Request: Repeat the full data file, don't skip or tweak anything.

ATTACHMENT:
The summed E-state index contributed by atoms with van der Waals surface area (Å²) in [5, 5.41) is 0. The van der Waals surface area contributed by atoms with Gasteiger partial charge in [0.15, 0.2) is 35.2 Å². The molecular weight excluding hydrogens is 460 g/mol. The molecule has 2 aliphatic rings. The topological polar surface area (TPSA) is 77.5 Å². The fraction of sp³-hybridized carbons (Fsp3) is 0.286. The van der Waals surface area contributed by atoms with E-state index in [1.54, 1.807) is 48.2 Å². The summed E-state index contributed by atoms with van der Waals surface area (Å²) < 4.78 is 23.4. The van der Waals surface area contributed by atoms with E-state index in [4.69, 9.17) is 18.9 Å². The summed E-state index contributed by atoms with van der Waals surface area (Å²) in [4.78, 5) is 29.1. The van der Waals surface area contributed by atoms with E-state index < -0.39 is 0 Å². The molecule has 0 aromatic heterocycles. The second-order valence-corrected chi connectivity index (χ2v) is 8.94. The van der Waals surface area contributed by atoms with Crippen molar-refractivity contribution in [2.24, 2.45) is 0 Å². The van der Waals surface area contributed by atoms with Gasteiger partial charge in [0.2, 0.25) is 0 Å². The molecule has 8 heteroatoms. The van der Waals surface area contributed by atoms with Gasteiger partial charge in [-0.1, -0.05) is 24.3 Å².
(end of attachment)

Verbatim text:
The summed E-state index contributed by atoms with van der Waals surface area (Å²) in [5, 5.41) is 0. The van der Waals surface area contributed by atoms with Gasteiger partial charge in [0.15, 0.2) is 35.2 Å². The molecular weight excluding hydrogens is 460 g/mol. The molecule has 2 aliphatic rings. The topological polar surface area (TPSA) is 77.5 Å². The fraction of sp³-hybridized carbons (Fsp3) is 0.286. The van der Waals surface area contributed by atoms with E-state index in [1.54, 1.807) is 48.2 Å². The summed E-state index contributed by atoms with van der Waals surface area (Å²) < 4.78 is 23.4. The van der Waals surface area contributed by atoms with E-state index in [4.69, 9.17) is 18.9 Å². The summed E-state index contributed by atoms with van der Waals surface area (Å²) in [4.78, 5) is 29.1. The van der Waals surface area contributed by atoms with E-state index < -0.39 is 0 Å². The molecule has 0 aromatic heterocycles. The second-order valence-corrected chi connectivity index (χ2v) is 8.94. The van der Waals surface area contributed by atoms with Crippen molar-refractivity contribution in [2.24, 2.45) is 0 Å². The van der Waals surface area contributed by atoms with Gasteiger partial charge in [0.2, 0.25) is 0 Å². The molecule has 8 heteroatoms. The van der Waals surface area contributed by atoms with Gasteiger partial charge in [-0.1, -0.05) is 24.3 Å².